Are you willing to look in the garbage for innovation?
Posted by Plish on June 9, 2009
When I was younger, I used to love Spring cleaning. I’d cruise down the neighborhood streets on my bicycle looking for old stereos, bicycles, cabinets; anything I could convert into something new or use to supplement something I had.
Tom Szaky believes innovation is found in the garbage – literally.
He built a multimillion dollar company by taking peoples’ garbage and converting it into something else and selling it.
While commercializing the collection and conversion of garbage is good business, there is a more profound way to look at garbage.
Look at garbage with the intention of learning about human nature.
Don’t take my word for it. Try it yourself.
When we start asking questions about garbage – the Who? What? Where? When? Why? and How? about garbage – we learn much about peoples’ needs and wants, their habits and their impulsiveness, their inefficiencies and their efficiencies. Yes ,we may find product or process opportunities, but more importantly we learn what makes people tick.
If you need some help, use these questions to jump-start your investigative process:
- What’s NOT in the garbage? Perhaps there are things that people believe should never be thrown out. Why?
- How much space is the garbage taking up? Is it bulky or compact? Can that be improved?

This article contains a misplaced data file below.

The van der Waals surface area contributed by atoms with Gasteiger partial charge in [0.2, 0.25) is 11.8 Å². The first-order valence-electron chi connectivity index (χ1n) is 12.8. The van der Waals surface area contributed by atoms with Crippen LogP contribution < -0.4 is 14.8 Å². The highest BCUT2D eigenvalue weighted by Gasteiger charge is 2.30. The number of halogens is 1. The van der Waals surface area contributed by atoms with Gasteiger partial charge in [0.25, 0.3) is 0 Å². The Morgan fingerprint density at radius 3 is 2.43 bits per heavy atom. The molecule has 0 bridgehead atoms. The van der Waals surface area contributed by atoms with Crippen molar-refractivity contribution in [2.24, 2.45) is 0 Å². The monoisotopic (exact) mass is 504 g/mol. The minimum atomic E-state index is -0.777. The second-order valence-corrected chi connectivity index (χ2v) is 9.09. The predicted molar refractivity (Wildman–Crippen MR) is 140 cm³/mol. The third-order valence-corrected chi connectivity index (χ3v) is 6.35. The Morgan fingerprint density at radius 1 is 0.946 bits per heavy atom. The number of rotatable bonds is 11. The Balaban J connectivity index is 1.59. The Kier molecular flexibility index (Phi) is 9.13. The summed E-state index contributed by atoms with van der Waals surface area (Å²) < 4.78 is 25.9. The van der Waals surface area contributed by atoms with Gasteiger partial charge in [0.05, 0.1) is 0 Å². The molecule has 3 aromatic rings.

- Are recyclables separate? How can recycling be driven? Why don’t people separate the plastics from paper?
- Just because something is in the garbage doesn’t mean it didn’t work. It could have worked perfectly and was meant to be thrown out afterwards. Does it need to be disposable or can it be reusable?
- What’s broken? Should it be?
- What does it smell like? What does the smell tell you?
- Why are things that seem like they’re usable being thrown out? What’s replacing it?
Remember that garbage isn’t always found in bins inside and outside homes. It’s found in offices, the wilderness, on assembly lines, and in cars to name a few.
Where ever garbage is found, it’s telling you something about the people that put it there. When you start questioning you’ll see that it doesn’t just tell you one thing, it often tells you a lot!
The best part is that the more you learn, the more you’ll know about people, and the better you’ll be at creatively solving problems.